It’s screamed from the high heavens that if you have a business online, you need to be using social media. You know that, and if you’re not seeing returns for your efforts, you’ll want to know the reason why.
After all, what’s the point in throwing money into marketing channels if you have no idea if it works or not?
You need to be measuring your social media metrics so you know that you’re spending capital on the right resources to grow your customer base.
5 ways you can measure your businesses social media metrics
1) Create a Google Alerts to monitor for brand mentions
This is one of the simplest things you can do. I’m not going into how to do this because I couldn’t explain it any better than Matthew Woodward has.
Don’t forget when you set up your alerts to do multiple terms so that you can track misspellings too. You can go even deeper and monitor your employee names, your name, or any nicknames that you know some local customers refer to your business as.
Any way you think that someone could discuss your business online, track it by setting up a Google Alert. Set it to notify you instantly, unless you’re really time strapped and only have time to check it once a day or weekly. Just don’t do it monthly because by the time you find out about a mention, whoever mentioned you will have forgot about it by then.
2) Track your clicks
You can use URL shorteners like Goo.gl or Bitly, or if you’re using any of the major social media management software programs, you’ll likely find that data collection is part of the service you get. Even on a free plan from Bufferapp.com, they’ll give you the details of how many clicks your social shares get.
3) Tally your engagement stats and compare that to your number of fans/followers
Engagement is something that takes a bit of manual interaction between you and your data from your social media profiles. What you want to be looking at is the number of followers you have, and compare that to the number of shares you get.
These will be different because on social media you have two groups of fans/followers.
Group A) will share your updates
Group B) will see it and not do anything other than check out what you’ve shared by clicking the link
The thing you have to remember with social media is that you’re reaching the timelines of every person linked to each person following your business handle. So you’re always going to have a higher reach than the number of people who are actively following you.
Your engagement can be from the same users consistently. If that is the case, you’re not experiencing growth. Ideally, you want to be seeing more shares and comments from people you’ve never heard of. That way you’re going to know your updates are reaching more people who aren’t directly already in your network. Then you can work harder to get them more engaged, share their stuff, comment on their updates, and generally interact with them.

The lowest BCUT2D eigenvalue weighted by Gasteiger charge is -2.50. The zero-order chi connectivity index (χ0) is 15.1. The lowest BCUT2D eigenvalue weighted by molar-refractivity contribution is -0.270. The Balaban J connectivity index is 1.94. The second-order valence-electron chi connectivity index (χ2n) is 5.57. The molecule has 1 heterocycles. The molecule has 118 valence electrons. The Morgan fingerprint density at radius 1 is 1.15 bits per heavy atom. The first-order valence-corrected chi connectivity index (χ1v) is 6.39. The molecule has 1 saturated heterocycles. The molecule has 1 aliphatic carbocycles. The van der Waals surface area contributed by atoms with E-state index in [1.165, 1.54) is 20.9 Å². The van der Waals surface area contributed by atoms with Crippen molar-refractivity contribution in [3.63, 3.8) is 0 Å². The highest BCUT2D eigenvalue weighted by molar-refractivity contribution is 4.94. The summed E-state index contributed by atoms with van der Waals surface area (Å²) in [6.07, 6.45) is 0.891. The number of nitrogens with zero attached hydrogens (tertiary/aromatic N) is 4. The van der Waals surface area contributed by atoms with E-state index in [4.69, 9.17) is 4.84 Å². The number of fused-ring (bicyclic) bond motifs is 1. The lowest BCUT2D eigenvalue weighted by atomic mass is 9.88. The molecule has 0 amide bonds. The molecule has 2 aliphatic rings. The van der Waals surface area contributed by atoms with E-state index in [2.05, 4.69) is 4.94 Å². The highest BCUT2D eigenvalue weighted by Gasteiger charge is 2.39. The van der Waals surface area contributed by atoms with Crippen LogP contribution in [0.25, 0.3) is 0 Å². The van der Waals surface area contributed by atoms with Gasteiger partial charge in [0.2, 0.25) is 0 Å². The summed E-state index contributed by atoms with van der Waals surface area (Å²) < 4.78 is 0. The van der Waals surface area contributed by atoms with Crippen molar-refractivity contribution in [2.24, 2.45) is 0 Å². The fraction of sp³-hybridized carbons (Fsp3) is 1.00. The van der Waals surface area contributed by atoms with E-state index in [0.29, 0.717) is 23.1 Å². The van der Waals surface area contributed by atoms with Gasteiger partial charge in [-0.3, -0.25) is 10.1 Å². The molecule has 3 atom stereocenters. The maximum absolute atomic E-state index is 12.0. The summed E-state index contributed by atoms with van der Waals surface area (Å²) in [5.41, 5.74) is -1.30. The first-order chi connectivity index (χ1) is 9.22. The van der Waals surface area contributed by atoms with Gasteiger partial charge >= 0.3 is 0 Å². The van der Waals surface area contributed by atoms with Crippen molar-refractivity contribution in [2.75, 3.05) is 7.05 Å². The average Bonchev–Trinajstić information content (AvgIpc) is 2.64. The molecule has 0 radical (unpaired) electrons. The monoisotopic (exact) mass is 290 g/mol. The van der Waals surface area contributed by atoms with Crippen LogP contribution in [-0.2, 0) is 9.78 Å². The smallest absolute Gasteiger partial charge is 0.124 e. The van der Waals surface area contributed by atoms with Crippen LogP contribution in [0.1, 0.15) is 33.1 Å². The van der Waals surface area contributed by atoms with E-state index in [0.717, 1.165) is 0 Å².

Just don’t neglect your loyal followers who shared your epic content to get you those fresh eyeballs in the first place.
4) Track your referrals with your web analytics
Chances are you’re using some form of analytics to measure your website metrics, like SEO performance, number of visitors, and measure your conversion rates for whatever goals you want from your site.
Whatever web analytics you use, check your referral sources regularly.
Your social media profiles will be in there listed as a referral source, and if you’re getting it right, you’ll have a lot of referrals from Facebook, Twitter, LinkedIn and any other social media platform you’re test running or are already full steam ahead with.
However, and this is a big one, you may discover that someone has clicked from social media and adored your update so much that they’ve shared the details in a blog post or an email newsletter with their audience, scoring you a backlink and a potential flood of traffic.
Whenever you see new sources with more than one visit show up in your web analytics, investigate it. If it’s a blog post, comment on it. If it’s a backlink, email the company and thank them.
Engage with them, because scoring a backlink these days is hard work. If you follow through appropriately, it could even lead to partnership opportunities if the match fits.
5) Encourage reviews
… Because then you’ll know how many of your fans are actual customers. If this isn’t increasing, work harder to make it happen. Run promotions, specials, or competitions if you have to. Don’t just don’t be tempted to pay for reviews.
Your follower counts can increase as much as you like but if they aren’t converting into customers, then you can’t really say that your social media marketing is harnessing results. If you’re able to get reviews increased, then you’ll know that your customer base is increasing.
Although, there could be repeat customers, in which case, keep doing what you’re doing because they must be happy with what you do.
Image courtesy of evereffect.com.